We’re back! Starting this month ARTBerlin once again gives you our selection of Berlin’s must-see exhibitions. Including all the ones which you might have missed without this shiny new recommendations list.

Georg Dobler: Halsschmuck, Silber, Koralle, Kunststoff, 2014 (li.), Kerstin Mayer: Halsschmuck Perlenreif, Gold, Süßwasserperlen, 2005 (re.) © Foto: René Arnold

Georg Dobler: Halsschmuck, Silber, Koralle, Kunststoff, 2014 (li.), Kerstin Mayer: Halsschmuck Perlenreif, Gold, Süßwasserperlen, 2005 (re.) © Foto: René Arnold

Kunstgewerbemuseum // Beautiful Mind. Ein Schmuckstück für Cranach

20th May – 28th August 2016

Up first is “Beautiful Mind. A Gem for Cranach”  – the result of asking contemporary jewellery designers to reinterpret Lukas Cranach’s Renaissance paintings. On occasion of the his 500th birthday the designers partook in a competition initiated by the art trust of the federal state Saxony-Anhalt. 

Out of the 146 submissions, 51 works are displayed in the Kunstgewerbemuseum. They each reveal an intimate understanding of Cranach the jounger’s formal abilities and semantics of the Renaissance period. Born into a painter family, the artist was schooled in the style of his father, Lukas Cranach the Elder, who led a renowned workshop in 16th century Wittenberg. In the midst of the Reformation period in Germany, the Cranach family was close to Martin Luther and became responsible for many of the new protestant movement’s woodcuts and representational paintings. 

Kunstgewerbemuseum, Matthäikirchplatz, 10785 Berlin


Berlinische Galerie // DADA Africa. Dialogue with the Other 

5 th August –7th November 2016

In Picasso’s seminal work “Les Demoiselles d’Avignon” the figures are angular and the faces resemble african masks more than womens faces. It is one of the groundbreaking works of modern art and displays the seeding interest in african art within the tight knit community of avant-garde artists in Paris. Coming from a century of overburdening academic and institutional art, they, especially the DADA movement, sought to question every artistic rule in the book. The so-called primitive, unschooled and raw african sculpture, painting and music inspired painters like Picasso to question the European paradigm in western art and appropriate non-western visual culture. 

The exhibition is divided into four parts: dadaist acoustic experiments (language and music), dadaist modes of display, a section about ritual and magic and a section covering the tender topic of cultural appropriation. Each art work is juxtaposed with their artefact of inspiration producing a clear dialogue between non-western and dadaist art. For example wenn Sophie Taeuber-Arp’s costumes are displayed next to Hopi Katsina dolls, or Hannah Höch’s ‘From an Ethnographic Museum’ collages alongside the Khmer goddess Uma, which is featured in Höch’s collage. 

Berlinische Galerie, Alte Jakobstraße 124-128, 10969 Berlin

Pinar Yoldas, Regnum Alba, 2015, courtesy of the artist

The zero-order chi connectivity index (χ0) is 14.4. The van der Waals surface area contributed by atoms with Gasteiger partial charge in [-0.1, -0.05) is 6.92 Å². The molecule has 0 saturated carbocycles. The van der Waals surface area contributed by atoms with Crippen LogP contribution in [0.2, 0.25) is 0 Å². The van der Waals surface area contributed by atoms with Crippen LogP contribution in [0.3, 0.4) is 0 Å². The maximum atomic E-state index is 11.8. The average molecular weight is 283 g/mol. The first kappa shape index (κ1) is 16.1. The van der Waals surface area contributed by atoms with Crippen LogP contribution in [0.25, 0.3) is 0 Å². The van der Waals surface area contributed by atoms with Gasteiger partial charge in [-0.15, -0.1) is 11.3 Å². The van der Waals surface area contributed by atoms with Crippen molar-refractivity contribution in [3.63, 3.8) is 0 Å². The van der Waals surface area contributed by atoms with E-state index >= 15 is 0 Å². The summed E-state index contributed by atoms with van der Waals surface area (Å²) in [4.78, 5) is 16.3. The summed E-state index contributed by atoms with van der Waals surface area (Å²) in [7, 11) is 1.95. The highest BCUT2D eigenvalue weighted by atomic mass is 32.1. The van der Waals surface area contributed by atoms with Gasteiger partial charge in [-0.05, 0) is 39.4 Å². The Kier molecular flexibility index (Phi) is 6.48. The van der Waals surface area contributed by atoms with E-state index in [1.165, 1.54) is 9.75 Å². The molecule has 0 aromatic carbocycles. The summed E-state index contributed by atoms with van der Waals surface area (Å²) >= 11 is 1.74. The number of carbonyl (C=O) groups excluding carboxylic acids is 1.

Pinar Yoldas, Regnum Alba, 2015, courtesy of the artist

Alfred Ehrhard Stiftung // NatureCultures

2th July – 4 September 2016

When the feminist anthropologist Donna Haraway coined the term ‘naturecultures’, she appealed to human kind to abandon the unproductive division between human and natural world. Building on this thought, the curators from the Art Laboratory in Berlin have curated an exhibition featuring different artistic positions towards homo sapiens relationship with nature. 

Mostly photographic works are presented by three artists, Katya Gardea Browne, Brandon Ballengée and Pinar Yoldas (about whom will be publishing an article in the coming days), whereas the latter also presents her work of speculative design. The exhibition is on for one more month and close in time to make room for the foundations Art Week special. 

Alfred Erhard Foundation, Auguststr. 75, 10117 Berlin

Cornelia Schleime „Ich halte doch nicht die Luft an“, Hüpstedt 1982, Fotos: Bernd Hiepe

Cornelia Schleime „Ich halte doch nicht die Luft an“, Hüpstedt 1982, Fotos: Bernd Hiepe

Martin-Gropius-Bau // Gegenstimmen. Kunst in der DDR 1976 – 1989 & William Kentridge: NO IT IS

16th July – 26th September 2016

A gap in Germany’s museum panorama is finally being filled with the first comprehensive exhibition dedicated to art produced in the GDR. For the longest time east-german artists had largely been ignored due to the artistic repression to which artists had been subjected. However the socio-political situation in which artists had to cope is historically unique, separate from the western criteria of financial success and formal modern art – and therefore fascinating from an art historical perspective. 

The exhibitions point of departure is the year 1976, the year when one of the GDR’s leading musicians was forced into exile by the SED. This resulted in a wave of political awareness in artists  and musicians circles and theatres. A network of underground artists, that ignored and subverted the ideology of socialist realism, actively worked against the SED’s iron grip on cultural life in the GDR. 

After that think about refreshing your eyes in William Kentridge’s NO IT IS exhibition, also at Martin-Gropius-Bau. The south african artist, whose work was only recently exhibited in Berlin alongside Dürers woodcuts, is an internationally renowned graphic, video and performance artist. Accordingly the exhibition shows a wide variety of media spanning drawings, films and performance lectures. A special keyhole into Kentridge’s artistic practice are the two ‘cabinets of curiosities’, which recreate his studio space including engravings by Dürer, Goya and Hopper paintings, as well as his own sketches. 

Martin-Gropius-Bau Berlin, Niederkirchnerstraße 7, 10963 Berlin